There will be two, maybe three, more posts going up to the 15th August.
Now, what is wrong with this picture?
Does the girl look Chinese?
Is she “Chinky”?
If you answered ‘yes’ to the above two questions, then you are wrong.
She is from the North Eastern state called Manipur. There are seven states in North East India, where the people have Mongoloid genes. It is one of my favourite parts of the country. I have travelled there in the past, and intend to travel and photograph it again in the next few years.
She is not Chinese, nor is she “Chinky”. She is very much Indian, and she is a friendly girl who once served me up a fantastic hot dog.
Yet, people in Delhi call them Chinky and beat them up. Several have been killed.
When I was 16, I was sitting quietly in the Army Mess ( we were to be seen, but not heard) listening to a Parsi Lady wax eloquent about the Americans, and how they mistreat Indians, and discriminate against us. She then went on to criticise black people, and when I finally, timidly raised my hand and said, “Ma’am, but aren’t you doing the same? Discriminating against a bunch of people?”
Giving me a withering look, she said, “Young boy. You don’t understand. We are light brown. We are not black. Therefore, no one has the right to discriminate against us.” With that, I was dismissed.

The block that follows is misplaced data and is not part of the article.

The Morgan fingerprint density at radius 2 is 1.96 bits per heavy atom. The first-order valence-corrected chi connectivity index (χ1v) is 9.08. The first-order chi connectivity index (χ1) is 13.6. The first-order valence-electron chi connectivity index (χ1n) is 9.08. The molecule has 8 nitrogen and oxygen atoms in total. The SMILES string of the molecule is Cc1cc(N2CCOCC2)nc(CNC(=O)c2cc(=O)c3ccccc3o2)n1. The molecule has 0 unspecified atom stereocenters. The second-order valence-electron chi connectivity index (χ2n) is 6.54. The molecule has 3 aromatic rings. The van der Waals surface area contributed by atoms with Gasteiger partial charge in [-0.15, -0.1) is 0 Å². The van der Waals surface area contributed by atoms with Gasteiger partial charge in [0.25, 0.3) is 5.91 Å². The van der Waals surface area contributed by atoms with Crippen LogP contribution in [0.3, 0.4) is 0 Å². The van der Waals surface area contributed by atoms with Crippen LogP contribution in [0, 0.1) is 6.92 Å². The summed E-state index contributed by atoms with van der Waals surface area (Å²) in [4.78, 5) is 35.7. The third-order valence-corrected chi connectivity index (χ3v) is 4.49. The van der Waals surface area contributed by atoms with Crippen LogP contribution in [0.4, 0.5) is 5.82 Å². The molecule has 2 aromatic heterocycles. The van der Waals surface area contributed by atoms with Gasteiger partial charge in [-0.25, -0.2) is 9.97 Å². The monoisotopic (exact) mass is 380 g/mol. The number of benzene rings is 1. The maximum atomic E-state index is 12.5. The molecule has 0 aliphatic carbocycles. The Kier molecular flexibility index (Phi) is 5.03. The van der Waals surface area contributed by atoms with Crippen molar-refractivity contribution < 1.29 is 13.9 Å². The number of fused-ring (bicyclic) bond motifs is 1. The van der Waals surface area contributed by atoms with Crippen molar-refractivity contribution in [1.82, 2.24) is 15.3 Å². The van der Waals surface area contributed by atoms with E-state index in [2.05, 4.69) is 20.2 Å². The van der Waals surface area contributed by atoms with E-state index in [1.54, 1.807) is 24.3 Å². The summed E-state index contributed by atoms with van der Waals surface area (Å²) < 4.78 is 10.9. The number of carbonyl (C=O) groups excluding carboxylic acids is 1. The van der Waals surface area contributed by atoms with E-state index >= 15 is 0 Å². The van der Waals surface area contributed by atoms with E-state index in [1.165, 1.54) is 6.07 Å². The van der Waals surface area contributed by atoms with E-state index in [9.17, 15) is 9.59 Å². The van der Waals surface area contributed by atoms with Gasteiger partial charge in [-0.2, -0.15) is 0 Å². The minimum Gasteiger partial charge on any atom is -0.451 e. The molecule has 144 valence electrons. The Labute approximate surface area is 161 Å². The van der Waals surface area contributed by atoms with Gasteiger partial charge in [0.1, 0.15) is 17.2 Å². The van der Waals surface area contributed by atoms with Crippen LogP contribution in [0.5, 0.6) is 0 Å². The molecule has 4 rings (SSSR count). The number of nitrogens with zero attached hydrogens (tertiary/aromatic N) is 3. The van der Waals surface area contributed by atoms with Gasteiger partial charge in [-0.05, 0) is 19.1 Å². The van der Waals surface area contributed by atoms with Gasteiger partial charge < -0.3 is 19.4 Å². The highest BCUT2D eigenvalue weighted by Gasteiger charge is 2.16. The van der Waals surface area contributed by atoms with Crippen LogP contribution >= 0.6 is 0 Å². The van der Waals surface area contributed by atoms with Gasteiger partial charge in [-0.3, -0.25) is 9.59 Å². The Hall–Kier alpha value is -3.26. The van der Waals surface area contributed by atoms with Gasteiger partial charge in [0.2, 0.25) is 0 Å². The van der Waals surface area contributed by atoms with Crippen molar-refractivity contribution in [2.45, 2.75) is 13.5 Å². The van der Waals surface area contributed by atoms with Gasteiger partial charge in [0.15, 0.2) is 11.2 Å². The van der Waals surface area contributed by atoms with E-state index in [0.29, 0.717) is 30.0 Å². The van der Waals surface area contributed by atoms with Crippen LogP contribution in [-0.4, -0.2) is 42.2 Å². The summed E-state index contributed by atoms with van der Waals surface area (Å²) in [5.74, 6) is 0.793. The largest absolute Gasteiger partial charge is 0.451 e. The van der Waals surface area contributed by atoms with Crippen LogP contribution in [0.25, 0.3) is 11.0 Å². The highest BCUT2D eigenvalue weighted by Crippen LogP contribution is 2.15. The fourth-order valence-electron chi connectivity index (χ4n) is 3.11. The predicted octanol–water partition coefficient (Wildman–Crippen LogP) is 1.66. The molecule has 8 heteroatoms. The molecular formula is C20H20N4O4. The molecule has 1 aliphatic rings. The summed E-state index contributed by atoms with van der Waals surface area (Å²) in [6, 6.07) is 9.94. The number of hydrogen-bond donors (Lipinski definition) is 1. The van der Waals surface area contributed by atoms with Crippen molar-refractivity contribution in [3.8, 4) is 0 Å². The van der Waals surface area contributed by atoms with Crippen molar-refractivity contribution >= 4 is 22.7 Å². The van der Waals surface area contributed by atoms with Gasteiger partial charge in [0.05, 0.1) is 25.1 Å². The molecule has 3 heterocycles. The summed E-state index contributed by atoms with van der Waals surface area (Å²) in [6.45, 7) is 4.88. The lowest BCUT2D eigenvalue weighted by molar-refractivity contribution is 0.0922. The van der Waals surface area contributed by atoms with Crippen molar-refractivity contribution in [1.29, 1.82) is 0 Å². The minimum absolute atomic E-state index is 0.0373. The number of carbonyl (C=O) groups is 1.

A few years back, there were reports in the Indian papers about Indian students being beaten up in Australia. Now, I am not going to go into the details, nor excuse the Aussies. Neither will I excuse the Indians who, other reports claimed, had made no attempt to integrate into the Aussie society.
Yet, here we are, discriminating against our own people, simply because they look different, and come from a part of the country that not too many Indians know about.
Methinks, we need to look at ourselves in the mirror and ask ourselves how we, as Indians, can do better.
It is easy to talk about Americans, Aussies, Muslims, Christians, Sikhs, Parsis, Blacks, Yellows, Whites, Greens, and say – “You bad sonofabitch! How dare you discriminate against me!”
We have made strides, as a Nation. When I was in my teens, any one from the South was considered dark and not fit for marriage into a North Indian family. With the opening up of our economy, things have improved on this front. But not enough.
Unless we learn to respect what, and who, is different, we will never find peace on this planet.